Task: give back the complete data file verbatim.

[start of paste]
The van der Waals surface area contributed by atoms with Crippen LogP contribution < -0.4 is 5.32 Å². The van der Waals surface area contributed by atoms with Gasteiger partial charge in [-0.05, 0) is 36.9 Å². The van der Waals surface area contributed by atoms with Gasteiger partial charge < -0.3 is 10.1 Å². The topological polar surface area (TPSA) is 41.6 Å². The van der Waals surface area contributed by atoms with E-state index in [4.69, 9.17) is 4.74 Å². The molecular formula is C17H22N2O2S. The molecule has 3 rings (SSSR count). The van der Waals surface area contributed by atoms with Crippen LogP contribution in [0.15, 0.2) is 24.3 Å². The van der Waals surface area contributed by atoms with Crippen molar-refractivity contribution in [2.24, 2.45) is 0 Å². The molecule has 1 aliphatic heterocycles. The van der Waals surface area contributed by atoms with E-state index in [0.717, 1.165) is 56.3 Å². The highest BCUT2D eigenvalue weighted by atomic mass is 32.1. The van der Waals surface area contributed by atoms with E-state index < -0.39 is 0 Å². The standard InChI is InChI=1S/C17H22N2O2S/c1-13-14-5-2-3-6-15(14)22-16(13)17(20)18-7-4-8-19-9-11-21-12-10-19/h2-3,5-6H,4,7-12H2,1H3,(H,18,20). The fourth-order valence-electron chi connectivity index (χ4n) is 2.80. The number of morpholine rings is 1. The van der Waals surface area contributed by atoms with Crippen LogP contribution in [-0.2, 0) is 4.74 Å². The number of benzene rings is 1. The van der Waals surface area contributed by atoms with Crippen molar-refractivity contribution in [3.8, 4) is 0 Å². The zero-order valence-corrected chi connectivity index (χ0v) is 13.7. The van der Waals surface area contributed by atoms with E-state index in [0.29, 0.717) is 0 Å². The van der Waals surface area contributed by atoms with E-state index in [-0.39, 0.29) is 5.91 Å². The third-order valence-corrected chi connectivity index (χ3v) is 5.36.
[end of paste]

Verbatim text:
The van der Waals surface area contributed by atoms with Crippen LogP contribution < -0.4 is 5.32 Å². The van der Waals surface area contributed by atoms with Gasteiger partial charge in [-0.05, 0) is 36.9 Å². The van der Waals surface area contributed by atoms with Gasteiger partial charge < -0.3 is 10.1 Å². The topological polar surface area (TPSA) is 41.6 Å². The van der Waals surface area contributed by atoms with E-state index in [4.69, 9.17) is 4.74 Å². The molecular formula is C17H22N2O2S. The molecule has 3 rings (SSSR count). The van der Waals surface area contributed by atoms with Crippen LogP contribution in [0.15, 0.2) is 24.3 Å². The van der Waals surface area contributed by atoms with Crippen molar-refractivity contribution in [2.24, 2.45) is 0 Å². The molecule has 1 aliphatic heterocycles. The van der Waals surface area contributed by atoms with E-state index in [0.717, 1.165) is 56.3 Å². The highest BCUT2D eigenvalue weighted by atomic mass is 32.1. The van der Waals surface area contributed by atoms with E-state index < -0.39 is 0 Å². The standard InChI is InChI=1S/C17H22N2O2S/c1-13-14-5-2-3-6-15(14)22-16(13)17(20)18-7-4-8-19-9-11-21-12-10-19/h2-3,5-6H,4,7-12H2,1H3,(H,18,20). The fourth-order valence-electron chi connectivity index (χ4n) is 2.80. The number of morpholine rings is 1. The van der Waals surface area contributed by atoms with Crippen LogP contribution in [-0.2, 0) is 4.74 Å². The number of benzene rings is 1. The van der Waals surface area contributed by atoms with Crippen molar-refractivity contribution in [3.8, 4) is 0 Å². The zero-order valence-corrected chi connectivity index (χ0v) is 13.7. The van der Waals surface area contributed by atoms with E-state index in [0.29, 0.717) is 0 Å². The van der Waals surface area contributed by atoms with E-state index in [-0.39, 0.29) is 5.91 Å². The third-order valence-corrected chi connectivity index (χ3v) is 5.36.